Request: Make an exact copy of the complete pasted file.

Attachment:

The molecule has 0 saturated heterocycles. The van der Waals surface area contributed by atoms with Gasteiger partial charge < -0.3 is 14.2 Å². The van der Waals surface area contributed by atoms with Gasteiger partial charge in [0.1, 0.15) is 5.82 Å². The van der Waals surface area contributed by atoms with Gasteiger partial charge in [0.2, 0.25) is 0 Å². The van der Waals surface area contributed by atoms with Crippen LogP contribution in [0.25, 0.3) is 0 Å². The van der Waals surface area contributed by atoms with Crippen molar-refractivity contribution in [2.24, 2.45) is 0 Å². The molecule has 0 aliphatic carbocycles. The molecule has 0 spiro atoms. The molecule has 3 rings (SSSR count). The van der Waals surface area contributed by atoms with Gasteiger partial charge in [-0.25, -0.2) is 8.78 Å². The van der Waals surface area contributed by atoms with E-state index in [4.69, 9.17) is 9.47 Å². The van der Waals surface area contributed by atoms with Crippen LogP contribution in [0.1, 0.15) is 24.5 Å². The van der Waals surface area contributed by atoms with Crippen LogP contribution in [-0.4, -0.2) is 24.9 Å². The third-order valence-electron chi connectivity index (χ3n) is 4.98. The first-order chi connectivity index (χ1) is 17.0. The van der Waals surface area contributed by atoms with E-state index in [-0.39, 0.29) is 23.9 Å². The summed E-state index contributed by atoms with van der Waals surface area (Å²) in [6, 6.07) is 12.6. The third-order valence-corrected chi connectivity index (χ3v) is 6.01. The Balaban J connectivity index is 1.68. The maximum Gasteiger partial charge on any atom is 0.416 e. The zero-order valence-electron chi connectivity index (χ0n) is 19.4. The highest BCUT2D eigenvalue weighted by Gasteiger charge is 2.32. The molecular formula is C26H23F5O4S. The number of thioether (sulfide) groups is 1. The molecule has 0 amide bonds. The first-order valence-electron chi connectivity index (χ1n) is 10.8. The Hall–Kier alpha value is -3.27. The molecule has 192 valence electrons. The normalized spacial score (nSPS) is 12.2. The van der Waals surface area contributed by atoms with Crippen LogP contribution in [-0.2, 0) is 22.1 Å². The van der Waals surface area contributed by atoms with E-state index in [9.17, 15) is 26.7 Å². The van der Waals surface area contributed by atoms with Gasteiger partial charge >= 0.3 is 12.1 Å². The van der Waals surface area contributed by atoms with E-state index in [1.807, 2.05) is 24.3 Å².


The molecule has 0 saturated heterocycles. The van der Waals surface area contributed by atoms with Gasteiger partial charge < -0.3 is 14.2 Å². The van der Waals surface area contributed by atoms with Gasteiger partial charge in [0.1, 0.15) is 5.82 Å². The van der Waals surface area contributed by atoms with Gasteiger partial charge in [0.2, 0.25) is 0 Å². The van der Waals surface area contributed by atoms with Crippen LogP contribution in [0.25, 0.3) is 0 Å². The van der Waals surface area contributed by atoms with Crippen molar-refractivity contribution in [2.24, 2.45) is 0 Å². The molecule has 0 aliphatic carbocycles. The molecule has 0 spiro atoms. The molecule has 3 rings (SSSR count). The van der Waals surface area contributed by atoms with Gasteiger partial charge in [-0.25, -0.2) is 8.78 Å². The van der Waals surface area contributed by atoms with E-state index in [4.69, 9.17) is 9.47 Å². The van der Waals surface area contributed by atoms with Crippen LogP contribution in [0.1, 0.15) is 24.5 Å². The van der Waals surface area contributed by atoms with Crippen LogP contribution in [-0.4, -0.2) is 24.9 Å². The third-order valence-electron chi connectivity index (χ3n) is 4.98. The first-order chi connectivity index (χ1) is 17.0. The van der Waals surface area contributed by atoms with E-state index in [-0.39, 0.29) is 23.9 Å². The summed E-state index contributed by atoms with van der Waals surface area (Å²) in [6, 6.07) is 12.6. The third-order valence-corrected chi connectivity index (χ3v) is 6.01. The Balaban J connectivity index is 1.68. The maximum Gasteiger partial charge on any atom is 0.416 e. The zero-order valence-electron chi connectivity index (χ0n) is 19.4. The highest BCUT2D eigenvalue weighted by Gasteiger charge is 2.32. The molecular formula is C26H23F5O4S. The number of thioether (sulfide) groups is 1. The molecule has 0 amide bonds. The first-order valence-electron chi connectivity index (χ1n) is 10.8. The Hall–Kier alpha value is -3.27. The molecule has 192 valence electrons. The normalized spacial score (nSPS) is 12.2. The van der Waals surface area contributed by atoms with Crippen LogP contribution in [-0.2, 0) is 22.1 Å². The van der Waals surface area contributed by atoms with E-state index in [9.17, 15) is 26.7 Å². The van der Waals surface area contributed by atoms with Gasteiger partial charge >= 0.3 is 12.1 Å². The van der Waals surface area contributed by atoms with E-state index in [1.807, 2.05) is 24.3 Å².